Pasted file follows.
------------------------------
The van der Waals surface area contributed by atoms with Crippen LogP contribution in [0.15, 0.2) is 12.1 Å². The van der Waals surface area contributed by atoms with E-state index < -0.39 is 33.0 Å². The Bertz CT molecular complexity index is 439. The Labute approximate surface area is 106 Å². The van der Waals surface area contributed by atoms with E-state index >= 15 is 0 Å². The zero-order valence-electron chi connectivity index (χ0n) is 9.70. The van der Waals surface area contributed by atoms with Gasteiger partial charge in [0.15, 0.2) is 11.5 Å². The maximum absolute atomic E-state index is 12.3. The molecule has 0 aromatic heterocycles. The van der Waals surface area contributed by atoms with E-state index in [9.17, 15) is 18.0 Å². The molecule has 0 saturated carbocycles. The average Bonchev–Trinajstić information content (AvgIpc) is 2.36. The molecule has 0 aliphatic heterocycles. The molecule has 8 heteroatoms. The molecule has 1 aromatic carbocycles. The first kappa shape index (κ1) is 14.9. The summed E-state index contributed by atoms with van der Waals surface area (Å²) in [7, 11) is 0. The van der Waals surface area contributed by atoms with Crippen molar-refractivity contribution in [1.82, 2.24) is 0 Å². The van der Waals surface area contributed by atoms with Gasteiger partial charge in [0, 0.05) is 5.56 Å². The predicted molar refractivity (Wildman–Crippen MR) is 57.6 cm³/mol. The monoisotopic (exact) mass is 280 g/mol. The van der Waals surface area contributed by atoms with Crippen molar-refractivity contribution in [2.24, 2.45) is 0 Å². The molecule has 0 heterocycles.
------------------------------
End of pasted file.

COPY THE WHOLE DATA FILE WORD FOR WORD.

The van der Waals surface area contributed by atoms with Crippen LogP contribution in [0.15, 0.2) is 12.1 Å². The van der Waals surface area contributed by atoms with E-state index < -0.39 is 33.0 Å². The Bertz CT molecular complexity index is 439. The Labute approximate surface area is 106 Å². The van der Waals surface area contributed by atoms with E-state index >= 15 is 0 Å². The zero-order valence-electron chi connectivity index (χ0n) is 9.70. The van der Waals surface area contributed by atoms with Gasteiger partial charge in [0.15, 0.2) is 11.5 Å². The maximum absolute atomic E-state index is 12.3. The molecule has 0 aromatic heterocycles. The van der Waals surface area contributed by atoms with E-state index in [9.17, 15) is 18.0 Å². The molecule has 0 saturated carbocycles. The average Bonchev–Trinajstić information content (AvgIpc) is 2.36. The molecule has 0 aliphatic heterocycles. The molecule has 8 heteroatoms. The molecule has 1 aromatic carbocycles. The first kappa shape index (κ1) is 14.9. The summed E-state index contributed by atoms with van der Waals surface area (Å²) in [7, 11) is 0. The van der Waals surface area contributed by atoms with Crippen molar-refractivity contribution in [1.82, 2.24) is 0 Å². The van der Waals surface area contributed by atoms with Gasteiger partial charge in [0, 0.05) is 5.56 Å². The predicted molar refractivity (Wildman–Crippen MR) is 57.6 cm³/mol. The monoisotopic (exact) mass is 280 g/mol. The van der Waals surface area contributed by atoms with Crippen molar-refractivity contribution in [2.24, 2.45) is 0 Å². The molecule has 0 heterocycles.